Next it was a quick 30 kilometre bike ride along the Canal Lateral a la Loire, which was built to provide an alternative route for navigation to the unreliable waters of the Loire river.
Then it was a visit to the hilltop village of Sancerre with its multitude of restaurants and wine shops. We soon worked up a thirst for a wine tasting!
This is, for us, one of the delights of travelling in France – to taste the local wines and try to better understand how the varying terroir impacts the flavour (counting both aroma and taste here). In this area, a mix of limestone and flint soils gave us a real long spectrum of flavours to juggle with. We prefer the flintier, more mineral characteristics, but it was good to do a taste check as the Sancerre sav blancs here are top class.
We were made to feel so welcome by Caroline, who thankfully spoke good English, which allowed us to get into a more in depth discussion than our halting French allows. I mentioned to her we were looking for somewhere to stay out of the motorhome and she said the winemaker was just opening up a place for accomodation not far away and called him for us. So we will check it out tomorrow! How’s that for friendly French service?
Sunday: Another glorious day dawned so it was off to explore the other direction down the Loire river.
It was a fabulous cycleway, and we soon had 30km under our belt and arrived at the small town of La Charité-sur-Loire.
We had a quick poke about, admiring a 900 year old UNESCO listed church, but more importantly settled on a lunch venue with a view of the river.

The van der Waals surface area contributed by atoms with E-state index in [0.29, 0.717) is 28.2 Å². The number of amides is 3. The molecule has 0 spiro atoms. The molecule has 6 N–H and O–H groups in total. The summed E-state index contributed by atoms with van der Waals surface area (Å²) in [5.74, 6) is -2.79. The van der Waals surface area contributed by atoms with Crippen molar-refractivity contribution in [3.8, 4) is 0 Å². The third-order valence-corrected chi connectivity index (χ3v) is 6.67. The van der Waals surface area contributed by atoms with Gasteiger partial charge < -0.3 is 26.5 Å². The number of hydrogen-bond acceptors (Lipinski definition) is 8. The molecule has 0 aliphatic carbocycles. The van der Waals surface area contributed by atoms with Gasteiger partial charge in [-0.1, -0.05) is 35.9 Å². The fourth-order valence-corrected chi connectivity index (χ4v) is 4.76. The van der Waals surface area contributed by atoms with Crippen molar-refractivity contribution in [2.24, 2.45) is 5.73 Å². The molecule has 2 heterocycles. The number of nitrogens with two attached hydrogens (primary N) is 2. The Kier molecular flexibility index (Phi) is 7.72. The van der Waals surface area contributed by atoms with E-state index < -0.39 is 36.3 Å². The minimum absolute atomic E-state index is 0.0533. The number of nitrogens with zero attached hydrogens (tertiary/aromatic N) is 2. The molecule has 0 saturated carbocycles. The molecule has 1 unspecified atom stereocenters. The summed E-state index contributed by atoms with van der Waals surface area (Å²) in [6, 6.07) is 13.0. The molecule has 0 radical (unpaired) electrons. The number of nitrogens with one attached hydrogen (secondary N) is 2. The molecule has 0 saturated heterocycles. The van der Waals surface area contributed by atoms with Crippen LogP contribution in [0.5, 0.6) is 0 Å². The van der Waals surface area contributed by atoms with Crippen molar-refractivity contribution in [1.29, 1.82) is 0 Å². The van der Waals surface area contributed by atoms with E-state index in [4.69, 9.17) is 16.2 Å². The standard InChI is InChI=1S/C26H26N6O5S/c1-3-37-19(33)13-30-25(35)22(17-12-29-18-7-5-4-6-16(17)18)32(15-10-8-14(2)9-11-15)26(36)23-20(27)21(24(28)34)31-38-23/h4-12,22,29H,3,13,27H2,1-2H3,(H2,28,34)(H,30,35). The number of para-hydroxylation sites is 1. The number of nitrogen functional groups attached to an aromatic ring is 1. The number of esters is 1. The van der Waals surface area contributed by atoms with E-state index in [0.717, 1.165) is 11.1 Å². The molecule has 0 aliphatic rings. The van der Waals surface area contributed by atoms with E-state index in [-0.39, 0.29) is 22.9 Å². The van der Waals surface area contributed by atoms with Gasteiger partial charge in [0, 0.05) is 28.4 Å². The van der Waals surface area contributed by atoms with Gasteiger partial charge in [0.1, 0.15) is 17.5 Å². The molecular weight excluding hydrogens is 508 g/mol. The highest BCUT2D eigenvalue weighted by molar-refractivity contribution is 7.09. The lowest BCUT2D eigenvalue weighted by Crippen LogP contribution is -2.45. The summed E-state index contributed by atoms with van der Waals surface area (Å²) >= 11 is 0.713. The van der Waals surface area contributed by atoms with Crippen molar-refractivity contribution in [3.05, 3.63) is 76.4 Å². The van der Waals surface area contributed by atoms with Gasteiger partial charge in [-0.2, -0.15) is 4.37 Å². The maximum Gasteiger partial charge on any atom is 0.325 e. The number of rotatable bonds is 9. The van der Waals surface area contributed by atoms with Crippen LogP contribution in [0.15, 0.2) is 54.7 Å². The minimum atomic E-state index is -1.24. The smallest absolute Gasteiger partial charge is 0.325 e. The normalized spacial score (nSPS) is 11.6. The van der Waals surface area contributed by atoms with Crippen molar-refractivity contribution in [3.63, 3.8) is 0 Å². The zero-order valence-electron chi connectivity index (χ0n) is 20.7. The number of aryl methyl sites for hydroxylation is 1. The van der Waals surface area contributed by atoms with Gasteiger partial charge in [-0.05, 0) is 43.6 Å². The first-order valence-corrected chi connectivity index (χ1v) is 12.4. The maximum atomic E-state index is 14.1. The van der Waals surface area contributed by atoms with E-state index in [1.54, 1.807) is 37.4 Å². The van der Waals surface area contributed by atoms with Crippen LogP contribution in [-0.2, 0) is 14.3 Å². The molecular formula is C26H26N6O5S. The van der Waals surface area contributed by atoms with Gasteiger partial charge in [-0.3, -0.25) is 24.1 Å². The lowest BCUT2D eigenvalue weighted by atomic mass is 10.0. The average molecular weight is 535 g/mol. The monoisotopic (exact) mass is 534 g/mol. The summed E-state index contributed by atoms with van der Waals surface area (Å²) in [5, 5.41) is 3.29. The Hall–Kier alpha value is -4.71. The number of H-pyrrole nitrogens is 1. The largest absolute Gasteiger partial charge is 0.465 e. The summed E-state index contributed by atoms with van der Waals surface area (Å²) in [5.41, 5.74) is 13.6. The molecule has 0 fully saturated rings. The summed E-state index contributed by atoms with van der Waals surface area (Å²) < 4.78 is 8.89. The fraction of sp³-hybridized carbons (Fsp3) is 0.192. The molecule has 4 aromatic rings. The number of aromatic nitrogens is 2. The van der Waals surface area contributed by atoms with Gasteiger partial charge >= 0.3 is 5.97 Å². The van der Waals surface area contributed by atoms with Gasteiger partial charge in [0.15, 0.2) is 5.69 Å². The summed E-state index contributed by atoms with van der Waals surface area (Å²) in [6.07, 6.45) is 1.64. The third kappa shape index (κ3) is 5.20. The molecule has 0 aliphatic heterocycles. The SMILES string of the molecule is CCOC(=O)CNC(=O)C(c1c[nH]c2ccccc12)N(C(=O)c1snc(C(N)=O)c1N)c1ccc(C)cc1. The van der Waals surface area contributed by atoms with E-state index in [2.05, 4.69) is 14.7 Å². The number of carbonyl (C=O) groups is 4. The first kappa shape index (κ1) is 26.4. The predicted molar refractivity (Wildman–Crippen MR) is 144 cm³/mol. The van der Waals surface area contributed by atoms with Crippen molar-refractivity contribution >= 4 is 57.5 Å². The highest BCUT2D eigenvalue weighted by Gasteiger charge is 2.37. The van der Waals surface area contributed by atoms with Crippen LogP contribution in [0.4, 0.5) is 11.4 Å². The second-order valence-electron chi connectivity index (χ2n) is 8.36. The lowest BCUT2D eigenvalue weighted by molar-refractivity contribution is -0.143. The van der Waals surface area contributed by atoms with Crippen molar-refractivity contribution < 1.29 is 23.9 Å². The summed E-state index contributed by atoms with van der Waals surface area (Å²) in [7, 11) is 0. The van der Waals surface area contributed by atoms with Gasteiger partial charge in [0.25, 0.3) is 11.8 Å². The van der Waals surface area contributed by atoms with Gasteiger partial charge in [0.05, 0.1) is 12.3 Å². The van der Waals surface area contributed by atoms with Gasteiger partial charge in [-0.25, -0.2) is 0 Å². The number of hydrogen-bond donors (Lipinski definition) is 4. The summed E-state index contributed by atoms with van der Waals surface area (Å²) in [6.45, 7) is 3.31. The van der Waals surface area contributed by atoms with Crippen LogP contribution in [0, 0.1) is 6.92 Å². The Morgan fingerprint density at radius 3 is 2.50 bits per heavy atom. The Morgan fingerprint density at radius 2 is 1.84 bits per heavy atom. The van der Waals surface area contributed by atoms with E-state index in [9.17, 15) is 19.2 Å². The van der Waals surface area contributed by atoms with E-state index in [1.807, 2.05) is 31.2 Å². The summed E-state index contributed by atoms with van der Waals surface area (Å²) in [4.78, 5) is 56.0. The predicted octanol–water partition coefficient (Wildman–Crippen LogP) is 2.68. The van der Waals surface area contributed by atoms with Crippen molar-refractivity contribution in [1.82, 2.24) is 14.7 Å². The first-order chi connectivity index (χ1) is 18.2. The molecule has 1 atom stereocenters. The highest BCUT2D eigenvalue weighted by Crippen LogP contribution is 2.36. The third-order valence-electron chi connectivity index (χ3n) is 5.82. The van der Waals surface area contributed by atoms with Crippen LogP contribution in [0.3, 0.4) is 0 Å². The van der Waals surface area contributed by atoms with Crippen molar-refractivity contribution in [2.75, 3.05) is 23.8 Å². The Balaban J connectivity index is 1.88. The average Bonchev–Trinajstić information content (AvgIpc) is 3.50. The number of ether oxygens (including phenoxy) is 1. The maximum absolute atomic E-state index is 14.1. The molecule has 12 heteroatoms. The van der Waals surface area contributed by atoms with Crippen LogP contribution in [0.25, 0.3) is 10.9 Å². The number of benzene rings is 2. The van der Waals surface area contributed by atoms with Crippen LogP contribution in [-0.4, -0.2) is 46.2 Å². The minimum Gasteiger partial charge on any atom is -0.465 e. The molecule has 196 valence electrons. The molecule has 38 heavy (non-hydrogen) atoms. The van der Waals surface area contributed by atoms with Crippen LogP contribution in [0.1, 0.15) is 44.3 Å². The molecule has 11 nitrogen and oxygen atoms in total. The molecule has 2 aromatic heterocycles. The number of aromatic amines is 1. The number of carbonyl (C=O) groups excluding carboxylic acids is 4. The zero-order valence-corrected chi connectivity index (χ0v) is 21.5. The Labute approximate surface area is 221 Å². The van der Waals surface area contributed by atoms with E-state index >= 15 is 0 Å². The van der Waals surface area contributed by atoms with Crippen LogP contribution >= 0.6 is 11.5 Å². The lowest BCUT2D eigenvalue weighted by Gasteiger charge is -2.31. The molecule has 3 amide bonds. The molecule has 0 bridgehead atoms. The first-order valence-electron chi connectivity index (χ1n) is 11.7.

Pizza “sans fromage” (no cheese) for madam and something super cheesy for me, a kind of a creamy penne pasta with a baked top. Apparently called a gratin. Well we did still have to ride back in 36 degrees centigrade in the sun…phew…needed those calories.
We arrived back at Truffy a little hot and bothered but soon packed him up and pottered up to our accomodation for the night, a room in a newly restored house out in the sticks. We were warmly greeted by the host and settled in. We discovered we were sharing the house with other guests, and so had to close our door, and the AC was only in the shared area, so we were stifling. We opened the windows and there were no fly screens so the mossies attacked in force. At one stage during the night we seriously considered moving back into Truff, who was a little miffed I think we had abandoned him at the first sign of another heatwave.
Anyway…all a bit of miscommunication with no ill intent. So a not so good night’s sleep, but a decision made to use the next day as a driving day as it was going to be a another blaster. We just decided…lets go to Brittany!
Location: Morvan Regional Natural Park, Ousoux-en-Morvan, Bourgogne, France
Thursday: When we saw a green patch on the map not far from us we couldn’t resist heading there to visit to hopefully do some hiking. We succeeded in our mission… In fact over the last two days we have walked more than 32 kilometres (or 20 miles in old measurements)….and our legs are feeling it too! These have not been flat kilometres either – we are staying on top of a hill, which means around half a kilometre of ascent and descent each day too!